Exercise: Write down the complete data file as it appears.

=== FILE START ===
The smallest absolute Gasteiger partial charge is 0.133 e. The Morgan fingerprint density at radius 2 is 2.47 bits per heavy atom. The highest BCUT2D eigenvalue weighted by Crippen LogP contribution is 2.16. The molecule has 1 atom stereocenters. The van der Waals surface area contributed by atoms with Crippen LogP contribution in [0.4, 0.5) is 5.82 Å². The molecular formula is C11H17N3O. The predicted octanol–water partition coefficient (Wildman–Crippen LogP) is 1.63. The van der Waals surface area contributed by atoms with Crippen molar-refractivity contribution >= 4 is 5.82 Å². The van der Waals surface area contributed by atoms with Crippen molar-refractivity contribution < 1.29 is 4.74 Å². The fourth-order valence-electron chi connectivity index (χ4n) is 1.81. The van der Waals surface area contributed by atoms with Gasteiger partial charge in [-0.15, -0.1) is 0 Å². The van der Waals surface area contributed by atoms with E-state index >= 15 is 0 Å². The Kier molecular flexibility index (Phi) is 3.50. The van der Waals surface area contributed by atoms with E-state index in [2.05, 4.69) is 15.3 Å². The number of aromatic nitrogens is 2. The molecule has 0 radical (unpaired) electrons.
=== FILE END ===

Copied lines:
The smallest absolute Gasteiger partial charge is 0.133 e. The Morgan fingerprint density at radius 2 is 2.47 bits per heavy atom. The highest BCUT2D eigenvalue weighted by Crippen LogP contribution is 2.16. The molecule has 1 atom stereocenters. The van der Waals surface area contributed by atoms with Crippen LogP contribution in [0.4, 0.5) is 5.82 Å². The molecular formula is C11H17N3O. The predicted octanol–water partition coefficient (Wildman–Crippen LogP) is 1.63. The van der Waals surface area contributed by atoms with Crippen molar-refractivity contribution >= 4 is 5.82 Å². The van der Waals surface area contributed by atoms with Crippen molar-refractivity contribution < 1.29 is 4.74 Å². The fourth-order valence-electron chi connectivity index (χ4n) is 1.81. The van der Waals surface area contributed by atoms with Gasteiger partial charge in [-0.15, -0.1) is 0 Å². The van der Waals surface area contributed by atoms with E-state index >= 15 is 0 Å². The Kier molecular flexibility index (Phi) is 3.50. The van der Waals surface area contributed by atoms with E-state index in [2.05, 4.69) is 15.3 Å². The number of aromatic nitrogens is 2. The molecule has 0 radical (unpaired) electrons.